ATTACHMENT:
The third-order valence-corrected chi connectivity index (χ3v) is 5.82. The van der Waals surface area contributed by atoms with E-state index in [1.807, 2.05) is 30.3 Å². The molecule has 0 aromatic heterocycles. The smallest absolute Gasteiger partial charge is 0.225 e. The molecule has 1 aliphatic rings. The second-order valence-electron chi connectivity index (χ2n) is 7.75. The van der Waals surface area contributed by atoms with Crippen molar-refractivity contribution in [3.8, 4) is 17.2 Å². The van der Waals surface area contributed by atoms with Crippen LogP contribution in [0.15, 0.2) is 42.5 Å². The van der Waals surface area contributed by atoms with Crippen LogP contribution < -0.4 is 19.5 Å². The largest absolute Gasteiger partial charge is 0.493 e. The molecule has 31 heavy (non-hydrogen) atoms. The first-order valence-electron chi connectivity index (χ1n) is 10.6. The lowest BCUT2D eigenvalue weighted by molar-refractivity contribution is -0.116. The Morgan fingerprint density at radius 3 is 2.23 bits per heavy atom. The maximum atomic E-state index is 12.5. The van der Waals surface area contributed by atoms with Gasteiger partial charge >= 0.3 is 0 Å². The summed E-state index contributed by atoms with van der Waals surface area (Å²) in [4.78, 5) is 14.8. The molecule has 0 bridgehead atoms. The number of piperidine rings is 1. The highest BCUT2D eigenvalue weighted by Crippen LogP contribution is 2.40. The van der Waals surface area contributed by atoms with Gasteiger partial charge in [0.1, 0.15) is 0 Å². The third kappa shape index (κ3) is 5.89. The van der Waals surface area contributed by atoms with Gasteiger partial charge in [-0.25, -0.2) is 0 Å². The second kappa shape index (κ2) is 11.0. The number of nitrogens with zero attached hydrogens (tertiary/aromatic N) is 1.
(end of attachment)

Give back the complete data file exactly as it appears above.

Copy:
The third-order valence-corrected chi connectivity index (χ3v) is 5.82. The van der Waals surface area contributed by atoms with E-state index in [1.807, 2.05) is 30.3 Å². The molecule has 0 aromatic heterocycles. The smallest absolute Gasteiger partial charge is 0.225 e. The molecule has 1 aliphatic rings. The second-order valence-electron chi connectivity index (χ2n) is 7.75. The van der Waals surface area contributed by atoms with Crippen molar-refractivity contribution in [3.8, 4) is 17.2 Å². The van der Waals surface area contributed by atoms with Crippen LogP contribution in [0.15, 0.2) is 42.5 Å². The van der Waals surface area contributed by atoms with Crippen LogP contribution < -0.4 is 19.5 Å². The largest absolute Gasteiger partial charge is 0.493 e. The molecule has 31 heavy (non-hydrogen) atoms. The first-order valence-electron chi connectivity index (χ1n) is 10.6. The lowest BCUT2D eigenvalue weighted by molar-refractivity contribution is -0.116. The Morgan fingerprint density at radius 3 is 2.23 bits per heavy atom. The maximum atomic E-state index is 12.5. The van der Waals surface area contributed by atoms with Gasteiger partial charge >= 0.3 is 0 Å². The summed E-state index contributed by atoms with van der Waals surface area (Å²) in [4.78, 5) is 14.8. The molecule has 0 bridgehead atoms. The number of piperidine rings is 1. The highest BCUT2D eigenvalue weighted by Crippen LogP contribution is 2.40. The van der Waals surface area contributed by atoms with Gasteiger partial charge in [0.1, 0.15) is 0 Å². The third kappa shape index (κ3) is 5.89. The van der Waals surface area contributed by atoms with Gasteiger partial charge in [-0.25, -0.2) is 0 Å². The second kappa shape index (κ2) is 11.0. The number of nitrogens with zero attached hydrogens (tertiary/aromatic N) is 1.